Judge under attack for 'leniency' toward rapist

Judge Kapah under fire for giving light sentence to a man convicted of rape – and comments he made in another, bizarre case, 12 years ago.

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Gil Ronen,

Defendant in rape case (file)
Defendant in rape case (file)
Roni Schutzer / Flash 90

Tel Aviv District Court Judge Tzion Kapah is under fire from the Israeli feminist establishment in the media and Knesset for handing down a lenient sentence to a man convicted of rape, as part of a three-judge panel that included a female judge.

The feminist fire is directed almost exclusively at Kapah, because he also made certain remarks in the course of a trial he presided over 12 years ago, which the feminists have not forgotten or forgiven.

The current case involves a man called Yaniv Nahman and a woman who got into bed with him of her own free will. She knew him and had had sex with him in the past. The judges – Kapah, Miriam Diskin and Raanan Ben Yosef – sentenced Nahman Sunday to six months' public service work, as part of a plea bargain in which he admitted to rape and indecent assault of the complainant.

They noted in the sentence that while he had indeed abused the complainant, "the degree to which social values were breached is not at the high level. The defendant did carry out a sexual offense against the complainant, but other than the violence that is part of the sexual acts by their very nature, the complainant did not suffer physical damage and the use of physical force was not at a high level."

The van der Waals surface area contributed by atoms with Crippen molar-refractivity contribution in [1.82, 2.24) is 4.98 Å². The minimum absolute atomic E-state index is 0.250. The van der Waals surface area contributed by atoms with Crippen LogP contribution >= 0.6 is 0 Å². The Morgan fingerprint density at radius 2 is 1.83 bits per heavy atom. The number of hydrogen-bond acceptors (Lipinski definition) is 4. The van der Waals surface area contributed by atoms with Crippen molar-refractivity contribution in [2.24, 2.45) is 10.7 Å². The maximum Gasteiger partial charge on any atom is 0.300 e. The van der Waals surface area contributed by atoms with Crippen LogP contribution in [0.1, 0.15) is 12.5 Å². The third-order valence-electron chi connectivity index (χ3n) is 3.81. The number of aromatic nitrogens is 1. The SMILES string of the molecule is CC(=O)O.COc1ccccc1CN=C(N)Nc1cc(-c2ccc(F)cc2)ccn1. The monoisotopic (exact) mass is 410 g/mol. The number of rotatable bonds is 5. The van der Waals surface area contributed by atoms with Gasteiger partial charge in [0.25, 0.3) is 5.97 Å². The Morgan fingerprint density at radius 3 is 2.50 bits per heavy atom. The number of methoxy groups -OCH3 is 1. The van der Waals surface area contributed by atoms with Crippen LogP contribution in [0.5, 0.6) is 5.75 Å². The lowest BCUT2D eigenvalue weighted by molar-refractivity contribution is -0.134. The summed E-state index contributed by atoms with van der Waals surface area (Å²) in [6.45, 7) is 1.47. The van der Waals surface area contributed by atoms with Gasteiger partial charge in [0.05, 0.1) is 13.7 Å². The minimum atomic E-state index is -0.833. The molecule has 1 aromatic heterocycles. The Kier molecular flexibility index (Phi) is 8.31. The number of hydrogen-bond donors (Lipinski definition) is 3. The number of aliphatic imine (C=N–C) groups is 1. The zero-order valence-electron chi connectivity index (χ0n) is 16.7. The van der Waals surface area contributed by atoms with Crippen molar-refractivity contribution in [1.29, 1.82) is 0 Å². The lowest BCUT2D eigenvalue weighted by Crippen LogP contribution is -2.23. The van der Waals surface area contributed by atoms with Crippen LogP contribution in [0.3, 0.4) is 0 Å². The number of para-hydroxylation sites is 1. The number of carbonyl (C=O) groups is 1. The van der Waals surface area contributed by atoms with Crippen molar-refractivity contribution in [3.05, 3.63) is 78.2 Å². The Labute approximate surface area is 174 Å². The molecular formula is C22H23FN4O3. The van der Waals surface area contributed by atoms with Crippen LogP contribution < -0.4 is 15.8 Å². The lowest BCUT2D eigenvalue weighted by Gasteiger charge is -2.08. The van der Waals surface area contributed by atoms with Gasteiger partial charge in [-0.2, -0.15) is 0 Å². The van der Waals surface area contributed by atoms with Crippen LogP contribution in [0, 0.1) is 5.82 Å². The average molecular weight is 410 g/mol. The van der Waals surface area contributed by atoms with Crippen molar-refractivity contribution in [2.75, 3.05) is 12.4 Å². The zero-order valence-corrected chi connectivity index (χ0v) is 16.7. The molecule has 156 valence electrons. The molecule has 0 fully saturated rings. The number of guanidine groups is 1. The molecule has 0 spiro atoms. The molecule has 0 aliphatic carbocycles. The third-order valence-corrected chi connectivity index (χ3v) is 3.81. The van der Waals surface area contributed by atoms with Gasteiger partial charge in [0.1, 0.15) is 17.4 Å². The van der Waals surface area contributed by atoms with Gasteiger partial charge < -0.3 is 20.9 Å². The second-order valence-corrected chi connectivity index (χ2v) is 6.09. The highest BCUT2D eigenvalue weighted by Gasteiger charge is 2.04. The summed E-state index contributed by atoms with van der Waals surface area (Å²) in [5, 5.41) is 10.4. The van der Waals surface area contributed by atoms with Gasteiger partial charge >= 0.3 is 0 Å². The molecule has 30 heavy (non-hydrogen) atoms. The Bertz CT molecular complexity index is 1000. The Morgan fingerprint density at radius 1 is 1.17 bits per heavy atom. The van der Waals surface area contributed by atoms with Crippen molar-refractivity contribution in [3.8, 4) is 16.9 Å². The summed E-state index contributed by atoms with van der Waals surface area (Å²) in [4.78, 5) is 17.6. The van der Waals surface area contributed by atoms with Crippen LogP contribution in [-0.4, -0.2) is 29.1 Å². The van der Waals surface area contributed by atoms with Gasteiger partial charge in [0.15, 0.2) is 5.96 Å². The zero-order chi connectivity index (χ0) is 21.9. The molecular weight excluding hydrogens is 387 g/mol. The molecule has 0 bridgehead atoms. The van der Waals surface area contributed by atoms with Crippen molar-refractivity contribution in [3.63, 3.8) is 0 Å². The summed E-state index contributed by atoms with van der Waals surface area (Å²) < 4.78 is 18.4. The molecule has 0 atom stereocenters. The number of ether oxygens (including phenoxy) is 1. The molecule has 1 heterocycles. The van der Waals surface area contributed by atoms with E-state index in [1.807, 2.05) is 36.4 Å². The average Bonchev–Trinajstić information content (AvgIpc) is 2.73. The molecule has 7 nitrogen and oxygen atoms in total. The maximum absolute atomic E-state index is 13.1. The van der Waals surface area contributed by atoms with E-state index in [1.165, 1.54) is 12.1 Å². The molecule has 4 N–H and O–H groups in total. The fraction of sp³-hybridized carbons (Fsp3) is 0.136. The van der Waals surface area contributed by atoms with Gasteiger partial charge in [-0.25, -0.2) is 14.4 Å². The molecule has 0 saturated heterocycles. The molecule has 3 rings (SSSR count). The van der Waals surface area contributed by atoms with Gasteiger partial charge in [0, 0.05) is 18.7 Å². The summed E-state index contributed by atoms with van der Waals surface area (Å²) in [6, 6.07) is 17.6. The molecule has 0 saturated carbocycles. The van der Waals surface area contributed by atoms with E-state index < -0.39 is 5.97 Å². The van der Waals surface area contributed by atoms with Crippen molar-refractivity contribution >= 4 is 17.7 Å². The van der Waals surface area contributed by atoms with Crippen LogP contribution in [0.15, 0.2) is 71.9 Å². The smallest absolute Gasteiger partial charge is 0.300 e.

The judges also noted that "the complainant did not complain for years, and only turned to the police after the media published stories about the defendant's involvement in sexual offenses against many women, stories that did not find their way to the amended charge sheet or to the defendant's conviction."

A bizarre case

Meretz MK Michal Rozin lashed out at Kapah in an op-ed, and noted that the sentence appears to reflect the old definition of rape – before it was changed under pressure in 2001 – which involved use of force or threat of force by the rapist. "If we continue like this," she wrote, "we can just completely erase the possibility of rape between partners and go back to the days in which a woman turned over herself and her body, as property to its owner."

Kapah's defenders include noted defense attorney Tali Gottlieb, who said that the judges' sentence reflected their displeasure at the way the police had violated the defendant's rights, by making the allegations against him public, along with his name, and asking women to step up and complain against him.

Mostly, however, the attacks on Kapah rehash the criticism unleashed upon him in 2003, in a case that involved Doron Buhnik, a haircutter who was convicted of pedophilia. The case was based on the complaints filed by a teenager named Anastasia, who accused him of molesting her since she had been 10 years old. Anastasia was 14 at the time of the trial and Buhnik was 35.

At one point in the proceedings, apparently when considering whether to remand Buhnik to house arrest, Judge Kapah noted that "while the defendant may be a wolf, the girl is not a Little Red Riding Hood." The judge cited a social worker's report that described Anastasia's highly "liberal" sexual behavior.

These statements caused an outpouring of criticism on Kapah at the time.

Bizarrely, though, after Buhnik was freed from jail, Anastasia approached him and apologized, admitting publicly that she had falsely accused him of the sexual offenses. Some time later – the two married, and a 2014 documentary about them showed them living with their two children.